Home Sweet Home is not just for humans. Swifts, the rapidly declining birds of the high summer skies, are overwhelmingly dependent on houses for nesting sites, a survey has found.
More than 75 per cent of the birds were found to be nesting in people's homes, during a survey carried out across Britain by the Royal Society for the Protection of Birds last summer.
The RSPB believes that home and business owners, builders and developers can play a fundamental role in protecting the species, a summer visitor from sub-Saharan Africa which has plunged in numbers in recent years. Swift populations fell by 47 per cent between 1994 and 2007.
The traditional nesting site for the swift is on a beam under the eaves of a house. But due to properties being renovated and improved these sites are disappearing – a trend which may be playing a significant role in the bird's decline in Britain. The RSPB and swift conservation groups will now be seeking to speak to developers, local councils and building companies about how they can help retain or replace nest sites.
Other migrant birds, such as turtle doves, nightingales and wood warblers, are also shrinking dramatically in numbers for reasons which are not clear.
The survey, which checked nest sites at more than 3,400 locations, and for the first time recorded exactly what sort of buildings the birds were using, found that they much prefer to nest in older parts of towns, under the eaves of older housing stock.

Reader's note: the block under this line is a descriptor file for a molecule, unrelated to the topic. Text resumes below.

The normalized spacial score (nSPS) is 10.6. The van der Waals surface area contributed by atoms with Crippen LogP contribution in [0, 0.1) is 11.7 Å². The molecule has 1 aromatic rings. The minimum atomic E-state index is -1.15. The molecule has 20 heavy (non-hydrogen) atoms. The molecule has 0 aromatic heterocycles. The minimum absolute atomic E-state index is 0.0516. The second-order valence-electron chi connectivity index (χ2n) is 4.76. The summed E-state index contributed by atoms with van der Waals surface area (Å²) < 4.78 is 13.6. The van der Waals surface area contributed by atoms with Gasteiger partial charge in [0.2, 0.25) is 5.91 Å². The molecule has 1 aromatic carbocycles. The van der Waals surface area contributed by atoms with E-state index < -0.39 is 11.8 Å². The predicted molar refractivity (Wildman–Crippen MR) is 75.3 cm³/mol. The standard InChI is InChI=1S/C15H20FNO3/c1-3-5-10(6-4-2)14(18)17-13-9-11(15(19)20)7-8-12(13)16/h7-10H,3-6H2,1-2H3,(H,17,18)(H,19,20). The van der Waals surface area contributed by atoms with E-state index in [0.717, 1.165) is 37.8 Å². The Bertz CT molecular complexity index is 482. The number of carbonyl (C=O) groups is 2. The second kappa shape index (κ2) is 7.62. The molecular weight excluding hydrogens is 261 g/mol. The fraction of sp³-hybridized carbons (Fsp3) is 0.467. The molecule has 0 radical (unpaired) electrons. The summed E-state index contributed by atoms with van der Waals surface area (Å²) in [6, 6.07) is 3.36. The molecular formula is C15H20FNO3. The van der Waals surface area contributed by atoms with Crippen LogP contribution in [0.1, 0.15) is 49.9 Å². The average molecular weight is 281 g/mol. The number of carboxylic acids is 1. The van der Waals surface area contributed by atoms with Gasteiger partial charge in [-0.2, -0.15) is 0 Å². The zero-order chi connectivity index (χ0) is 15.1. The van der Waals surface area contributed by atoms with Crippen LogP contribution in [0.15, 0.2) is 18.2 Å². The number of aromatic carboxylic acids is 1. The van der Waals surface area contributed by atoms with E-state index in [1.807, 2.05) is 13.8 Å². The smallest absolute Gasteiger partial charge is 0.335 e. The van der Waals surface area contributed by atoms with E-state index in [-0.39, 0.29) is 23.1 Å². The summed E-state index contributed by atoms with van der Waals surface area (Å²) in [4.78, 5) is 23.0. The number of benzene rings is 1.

Of the houses swifts were using, more than half were built before 1919, while exactly a quarter were built between 1919 and 1944. More than half had been known swift nesting sites for more than 10 years, and almost a fifth were considered threatened.
Almost 5 per cent of swifts were recorded in churches, proving that old buildings prove ideal nesting sites. Many churches are undergoing preservation work which could unintentionally cause the loss of nesting sites, so church groups can also play a role in helping the birds, the RSPB says. The remaining 20 per cent of swifts were in buildings such as schools and flats.
If you have swifts nesting on or near your property, you are unlikely to miss them, because on summer evenings the birds gather in "screaming parties" and swoop low around the area uttering wild cries.
"The scream of the swift marks the start of the summer for many people," said Sarah Niemann, RSPB species recovery officer. "To think that we are losing them at such a fast rate is devastating. It was imperative that we find out exactly where they nest in the UK so that efforts to help them can be effectively targeted. This is the first time we've had swift data available on this scale, and it's a great start.
"Now we want to continue building these records, which will make a huge difference to the future of swifts in Britain."
Emma Teuten, RSPB Data Management Officer, said that mapping the results had been a massive undertaking: "They will enable us to do even more work to halt the swift's decline and enthuse people to help the birds, such as those who actually have them living close by, or may be planning work that could affect existing nest sites," she said.
"These are birds that don't touch down for two years or more after they leave the nest, and we need to ensure they have a safe, secure site to settle in when they come down to breed themselves. Swifts are very site faithful, so once they move in, then the same site may be used for many, many years."
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